Beyond this, Industry has offered expedited, no-fee outdoor seating approvals, offered $5k grants for outdoor seating expenses. The Industry Business Council has also launched their own Industry-specific dining guide (soon to be in print) and is working with their 164 dining establishments to weather the crisis. They are also hosting an upcoming (private) restaurant appreciation event.
La Verne has closed D Street in Old Town (immediately north of the University) for restaurants and service businesses to operate outdoors. It also encourages outdoor dining in other parts of the city, but the charm of walking D Street has inspired online petitions to keep the block pedestrian, even after the pandemic has passed.
Monrovia has been permitting outdoor expansion where possible, especially using street parking in Old Town. Their fabled breweries are currently limited to take-out orders due to county restrictions. The City of Monrovia and the Monrovia Chamber of Commerce have been outspoken advocates for collaboration between eateries and breweries that would allow for onsite dining options. However, approval of such options has not yet been a priority for LA County.
Montebello has established its own temporary sidewalk/parking dining space permits, and has loaned city-owned equipment to help restaurants set these new facilities up. Their chamber of commerce set up a roundtable for restauranteurs and the California Restaurant Association to prepare for the challenges ahead and share solutions. They have created a revised local dining guide to help patrons know who is open, who is doing takeout, and where seating is currently available. Chamber member eateries have also been actively promoted via their social media.
Both Old Town Pasadena and Colorado Boulevard have shut down sections of parking in order to expand dining options for restaurants. Like Alhambra, Pasadena was one of the first cities in the San Gabriel Valley to shut down public parking or even lanes of busy Colorado Boulevard in order to support their restaurants.
"Activate Pomona" is a program that has transformed the entirety of Second Street on either side of Garey Avenue – the historic Antiques and Arts Districts – into outdoor shopping and dining areas. This has brought new life to the historic area first designed by artist Millard Sheets, whose mosaics still adorn the fountains and banks along Second Street. This program will continue at least until December 31.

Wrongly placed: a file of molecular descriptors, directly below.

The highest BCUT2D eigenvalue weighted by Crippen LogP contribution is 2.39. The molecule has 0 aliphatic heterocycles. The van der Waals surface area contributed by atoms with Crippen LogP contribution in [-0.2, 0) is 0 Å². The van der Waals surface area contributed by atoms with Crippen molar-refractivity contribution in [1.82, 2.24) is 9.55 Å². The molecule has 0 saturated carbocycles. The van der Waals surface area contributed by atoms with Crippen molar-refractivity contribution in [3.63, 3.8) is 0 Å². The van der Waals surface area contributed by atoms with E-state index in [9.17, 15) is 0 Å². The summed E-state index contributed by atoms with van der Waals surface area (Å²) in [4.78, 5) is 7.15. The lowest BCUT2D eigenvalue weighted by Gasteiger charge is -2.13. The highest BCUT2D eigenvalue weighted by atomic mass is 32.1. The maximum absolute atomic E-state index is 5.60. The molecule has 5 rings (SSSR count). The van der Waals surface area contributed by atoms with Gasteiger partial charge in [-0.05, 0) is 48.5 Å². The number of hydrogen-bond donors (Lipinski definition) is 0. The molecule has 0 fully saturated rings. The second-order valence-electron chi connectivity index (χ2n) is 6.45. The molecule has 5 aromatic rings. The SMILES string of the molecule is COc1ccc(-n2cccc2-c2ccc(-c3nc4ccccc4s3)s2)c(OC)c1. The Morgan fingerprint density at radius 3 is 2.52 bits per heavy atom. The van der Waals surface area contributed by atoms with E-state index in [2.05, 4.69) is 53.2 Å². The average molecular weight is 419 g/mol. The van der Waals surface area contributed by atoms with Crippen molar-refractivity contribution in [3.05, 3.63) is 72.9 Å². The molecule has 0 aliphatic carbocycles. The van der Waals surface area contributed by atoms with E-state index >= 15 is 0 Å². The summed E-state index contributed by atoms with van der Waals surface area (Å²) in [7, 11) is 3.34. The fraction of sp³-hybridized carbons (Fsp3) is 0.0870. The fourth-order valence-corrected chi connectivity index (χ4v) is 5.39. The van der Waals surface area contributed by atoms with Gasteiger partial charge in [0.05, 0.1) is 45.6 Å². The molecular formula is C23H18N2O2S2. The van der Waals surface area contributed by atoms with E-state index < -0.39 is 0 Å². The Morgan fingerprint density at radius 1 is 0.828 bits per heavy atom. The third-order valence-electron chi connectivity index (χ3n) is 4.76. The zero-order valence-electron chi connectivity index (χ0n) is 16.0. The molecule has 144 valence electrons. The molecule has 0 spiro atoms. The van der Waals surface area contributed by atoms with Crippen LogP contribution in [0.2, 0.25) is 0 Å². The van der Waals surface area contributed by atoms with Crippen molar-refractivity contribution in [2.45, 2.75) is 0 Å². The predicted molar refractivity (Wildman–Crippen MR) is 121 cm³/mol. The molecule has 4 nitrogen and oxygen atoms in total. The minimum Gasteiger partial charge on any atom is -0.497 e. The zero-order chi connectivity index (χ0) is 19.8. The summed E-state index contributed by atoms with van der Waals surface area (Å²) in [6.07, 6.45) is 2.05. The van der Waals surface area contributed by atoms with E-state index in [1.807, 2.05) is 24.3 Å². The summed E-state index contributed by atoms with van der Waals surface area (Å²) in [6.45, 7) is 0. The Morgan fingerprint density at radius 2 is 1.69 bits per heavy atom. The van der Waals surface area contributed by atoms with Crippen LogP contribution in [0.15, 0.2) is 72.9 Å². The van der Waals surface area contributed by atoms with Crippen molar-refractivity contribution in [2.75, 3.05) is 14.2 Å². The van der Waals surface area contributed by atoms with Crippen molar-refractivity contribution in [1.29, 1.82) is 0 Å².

When indoor dining was banned, the City of San Dimas immediately created no-cost Temporary Outdoor Dining applications. Over two days, planners visited every single restaurant within the City’s boundaries to encourage and promote the use of outdoor dining. Many businesses in San Dimas' beautiful downtown had preexisting outdoor seating, but the city and chamber proactively promoted other outdoor uses, and used social media to encourage residents to take advantage of them. Rail Side Café and Roady’s are great examples of businesses that have expanded their outdoor dining in order to accommodate more guests.
Temple City is offering free 8-foot banners to businesses, free of charge or permit, to declare they are open for business. "[Our] business community has been hard-hit by the COVID-19 pandemic," says Temple City Mayor Tom Chavez. "It is the city council's hope that communicating the presence and resilience of our local businesses through our new 'Open' banners will serve the dual purpose of helping those businesses promote themselves and reinforcing the message that #WeGotThisTC."
We know that many San Gabriel Valley business owners have made impressive efforts to keep the local economy and our unique culture alive, most of which could not be captured in a short blog entry like this one.
Please feel free to share your accomplishments with us at firstname.lastname@example.org. We can learn from each other and survive the current economic challenges as a community, together.